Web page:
March 28, 1979, there was a cooling system malfunction that caused a partial melt-down of the reactor core. This loss of coolant accident resulted in the release of a significant amount of radioactivity, estimated at 43,000 curies (1.59) of radioactive krypton gas, but less than 20 curies (740 GBq) of the especially hazardous iodine-131, into the surrounding environment. The nuclear power industry claims that there were no deaths, injuries or adverse health effects from the accident, and a report by Columbia University epidemiologist Maureen Hatch agrees with this finding. Another study by Steven Wing of the University of North Carolina found that lung cancer and leukemia rates were 2 to 10 times higher downwind of TMI than upwind. The Radiation and Public Health Project reported a spike in infant mortality in the downwind communities two years after the accident. The incident was widely publicized nationally and internationally, and had far-reaching effects on public opinion, particularly in the United States. The China Syndrome, a movie about a nuclear meltdown, which was released just 12 days before the disaster, became a blockbuster hit.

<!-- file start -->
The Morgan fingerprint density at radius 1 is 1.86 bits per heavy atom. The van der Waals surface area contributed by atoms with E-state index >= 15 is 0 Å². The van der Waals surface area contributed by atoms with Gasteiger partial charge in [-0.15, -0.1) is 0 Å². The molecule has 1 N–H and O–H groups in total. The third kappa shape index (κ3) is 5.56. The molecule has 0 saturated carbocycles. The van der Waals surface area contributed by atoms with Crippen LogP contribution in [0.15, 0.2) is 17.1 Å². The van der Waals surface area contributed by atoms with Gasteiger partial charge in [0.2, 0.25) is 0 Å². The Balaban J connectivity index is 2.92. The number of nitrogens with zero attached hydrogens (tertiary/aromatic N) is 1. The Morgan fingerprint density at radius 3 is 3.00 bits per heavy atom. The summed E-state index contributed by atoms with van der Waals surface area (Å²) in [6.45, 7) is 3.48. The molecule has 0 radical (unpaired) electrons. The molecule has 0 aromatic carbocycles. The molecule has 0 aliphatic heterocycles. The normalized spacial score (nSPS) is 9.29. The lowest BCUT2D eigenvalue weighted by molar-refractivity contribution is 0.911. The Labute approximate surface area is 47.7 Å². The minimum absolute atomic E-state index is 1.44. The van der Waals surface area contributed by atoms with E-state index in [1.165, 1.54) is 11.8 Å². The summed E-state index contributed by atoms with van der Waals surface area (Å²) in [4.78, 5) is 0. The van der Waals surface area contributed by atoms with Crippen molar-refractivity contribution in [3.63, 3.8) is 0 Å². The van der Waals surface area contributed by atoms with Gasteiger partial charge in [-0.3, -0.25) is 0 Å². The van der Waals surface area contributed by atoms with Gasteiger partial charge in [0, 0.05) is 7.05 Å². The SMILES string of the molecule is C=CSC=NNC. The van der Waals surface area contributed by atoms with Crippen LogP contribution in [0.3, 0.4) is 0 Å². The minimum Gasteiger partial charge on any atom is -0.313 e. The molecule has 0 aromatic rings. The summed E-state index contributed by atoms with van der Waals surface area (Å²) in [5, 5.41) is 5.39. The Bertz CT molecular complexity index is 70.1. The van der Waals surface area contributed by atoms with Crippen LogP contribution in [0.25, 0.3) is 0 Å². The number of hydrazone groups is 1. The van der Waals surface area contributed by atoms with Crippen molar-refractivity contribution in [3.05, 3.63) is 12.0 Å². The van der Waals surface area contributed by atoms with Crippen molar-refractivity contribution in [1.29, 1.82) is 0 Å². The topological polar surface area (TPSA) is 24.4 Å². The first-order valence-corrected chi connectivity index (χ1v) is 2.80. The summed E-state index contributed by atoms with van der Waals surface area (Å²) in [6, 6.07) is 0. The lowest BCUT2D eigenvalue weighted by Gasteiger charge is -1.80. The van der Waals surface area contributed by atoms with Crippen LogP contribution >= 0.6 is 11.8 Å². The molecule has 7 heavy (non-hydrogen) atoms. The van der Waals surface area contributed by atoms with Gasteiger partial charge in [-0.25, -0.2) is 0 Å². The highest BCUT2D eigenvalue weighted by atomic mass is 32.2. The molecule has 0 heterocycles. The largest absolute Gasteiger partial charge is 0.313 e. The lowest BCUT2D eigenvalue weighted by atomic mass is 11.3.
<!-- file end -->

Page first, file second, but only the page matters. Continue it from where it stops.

- Worst Nuclear Accidents in History (socyberty.com)
- What happen in three mile island (wiki.answers.com)
- Radioactive bananas (geneveith.com)